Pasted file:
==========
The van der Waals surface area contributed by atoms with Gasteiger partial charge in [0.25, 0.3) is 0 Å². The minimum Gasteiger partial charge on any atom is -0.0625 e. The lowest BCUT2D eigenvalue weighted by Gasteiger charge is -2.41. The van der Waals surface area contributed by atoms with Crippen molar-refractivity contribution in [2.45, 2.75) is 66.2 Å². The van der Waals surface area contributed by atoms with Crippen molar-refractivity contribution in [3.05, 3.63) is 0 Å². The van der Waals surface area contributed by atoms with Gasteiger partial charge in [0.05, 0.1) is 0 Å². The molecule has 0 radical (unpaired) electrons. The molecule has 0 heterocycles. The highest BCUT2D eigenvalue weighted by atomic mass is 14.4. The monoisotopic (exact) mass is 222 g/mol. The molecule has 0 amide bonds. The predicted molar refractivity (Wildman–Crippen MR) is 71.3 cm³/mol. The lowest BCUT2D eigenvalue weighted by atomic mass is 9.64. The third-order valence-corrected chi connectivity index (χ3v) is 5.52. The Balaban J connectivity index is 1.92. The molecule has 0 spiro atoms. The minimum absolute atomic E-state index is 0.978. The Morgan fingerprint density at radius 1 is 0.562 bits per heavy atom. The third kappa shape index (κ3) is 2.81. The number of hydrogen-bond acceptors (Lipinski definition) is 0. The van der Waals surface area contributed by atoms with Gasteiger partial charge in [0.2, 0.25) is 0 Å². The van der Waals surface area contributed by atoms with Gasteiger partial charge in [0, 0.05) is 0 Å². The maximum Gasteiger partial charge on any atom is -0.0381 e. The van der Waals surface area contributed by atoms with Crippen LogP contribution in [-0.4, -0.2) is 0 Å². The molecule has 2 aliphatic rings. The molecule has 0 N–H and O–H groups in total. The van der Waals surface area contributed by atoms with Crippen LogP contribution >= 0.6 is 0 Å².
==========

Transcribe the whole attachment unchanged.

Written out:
The van der Waals surface area contributed by atoms with Gasteiger partial charge in [0.25, 0.3) is 0 Å². The minimum Gasteiger partial charge on any atom is -0.0625 e. The lowest BCUT2D eigenvalue weighted by Gasteiger charge is -2.41. The van der Waals surface area contributed by atoms with Crippen molar-refractivity contribution in [2.45, 2.75) is 66.2 Å². The van der Waals surface area contributed by atoms with Crippen molar-refractivity contribution in [3.05, 3.63) is 0 Å². The van der Waals surface area contributed by atoms with Gasteiger partial charge in [0.05, 0.1) is 0 Å². The molecule has 0 radical (unpaired) electrons. The molecule has 0 heterocycles. The highest BCUT2D eigenvalue weighted by atomic mass is 14.4. The monoisotopic (exact) mass is 222 g/mol. The molecule has 0 amide bonds. The predicted molar refractivity (Wildman–Crippen MR) is 71.3 cm³/mol. The lowest BCUT2D eigenvalue weighted by atomic mass is 9.64. The third-order valence-corrected chi connectivity index (χ3v) is 5.52. The Balaban J connectivity index is 1.92. The molecule has 0 spiro atoms. The minimum absolute atomic E-state index is 0.978. The Morgan fingerprint density at radius 1 is 0.562 bits per heavy atom. The third kappa shape index (κ3) is 2.81. The number of hydrogen-bond acceptors (Lipinski definition) is 0. The van der Waals surface area contributed by atoms with Gasteiger partial charge in [0.2, 0.25) is 0 Å². The van der Waals surface area contributed by atoms with Gasteiger partial charge in [0, 0.05) is 0 Å². The maximum Gasteiger partial charge on any atom is -0.0381 e. The van der Waals surface area contributed by atoms with Crippen LogP contribution in [-0.4, -0.2) is 0 Å². The molecule has 2 aliphatic rings. The molecule has 0 N–H and O–H groups in total. The van der Waals surface area contributed by atoms with Crippen LogP contribution >= 0.6 is 0 Å².